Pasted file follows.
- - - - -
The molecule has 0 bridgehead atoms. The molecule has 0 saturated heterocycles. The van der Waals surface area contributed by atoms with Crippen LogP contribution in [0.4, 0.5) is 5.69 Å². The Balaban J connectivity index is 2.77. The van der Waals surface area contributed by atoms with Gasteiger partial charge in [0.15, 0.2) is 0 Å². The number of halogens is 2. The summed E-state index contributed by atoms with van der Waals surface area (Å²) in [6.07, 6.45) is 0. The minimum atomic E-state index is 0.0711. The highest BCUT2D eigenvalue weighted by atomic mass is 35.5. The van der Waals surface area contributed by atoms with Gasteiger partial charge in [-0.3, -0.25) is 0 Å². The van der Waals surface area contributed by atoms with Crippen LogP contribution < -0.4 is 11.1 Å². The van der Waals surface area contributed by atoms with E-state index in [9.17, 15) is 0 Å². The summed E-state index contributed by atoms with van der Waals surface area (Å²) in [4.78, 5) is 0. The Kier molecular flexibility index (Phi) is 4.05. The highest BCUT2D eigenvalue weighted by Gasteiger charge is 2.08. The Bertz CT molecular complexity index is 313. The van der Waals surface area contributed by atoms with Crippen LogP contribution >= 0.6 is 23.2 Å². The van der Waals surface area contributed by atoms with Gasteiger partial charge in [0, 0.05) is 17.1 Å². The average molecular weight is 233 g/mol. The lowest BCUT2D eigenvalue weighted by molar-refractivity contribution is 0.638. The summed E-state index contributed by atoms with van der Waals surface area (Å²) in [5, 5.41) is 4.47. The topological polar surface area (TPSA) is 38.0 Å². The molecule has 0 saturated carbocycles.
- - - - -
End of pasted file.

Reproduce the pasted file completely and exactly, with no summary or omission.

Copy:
The molecule has 0 bridgehead atoms. The molecule has 0 saturated heterocycles. The van der Waals surface area contributed by atoms with Crippen LogP contribution in [0.4, 0.5) is 5.69 Å². The Balaban J connectivity index is 2.77. The van der Waals surface area contributed by atoms with Gasteiger partial charge in [0.15, 0.2) is 0 Å². The number of halogens is 2. The summed E-state index contributed by atoms with van der Waals surface area (Å²) in [6.07, 6.45) is 0. The minimum atomic E-state index is 0.0711. The highest BCUT2D eigenvalue weighted by atomic mass is 35.5. The van der Waals surface area contributed by atoms with Gasteiger partial charge in [-0.3, -0.25) is 0 Å². The van der Waals surface area contributed by atoms with Crippen LogP contribution < -0.4 is 11.1 Å². The van der Waals surface area contributed by atoms with E-state index in [9.17, 15) is 0 Å². The summed E-state index contributed by atoms with van der Waals surface area (Å²) in [4.78, 5) is 0. The Kier molecular flexibility index (Phi) is 4.05. The highest BCUT2D eigenvalue weighted by Gasteiger charge is 2.08. The Bertz CT molecular complexity index is 313. The van der Waals surface area contributed by atoms with Crippen LogP contribution >= 0.6 is 23.2 Å². The van der Waals surface area contributed by atoms with Gasteiger partial charge in [0, 0.05) is 17.1 Å². The average molecular weight is 233 g/mol. The lowest BCUT2D eigenvalue weighted by molar-refractivity contribution is 0.638. The summed E-state index contributed by atoms with van der Waals surface area (Å²) in [5, 5.41) is 4.47. The topological polar surface area (TPSA) is 38.0 Å². The molecule has 0 saturated carbocycles.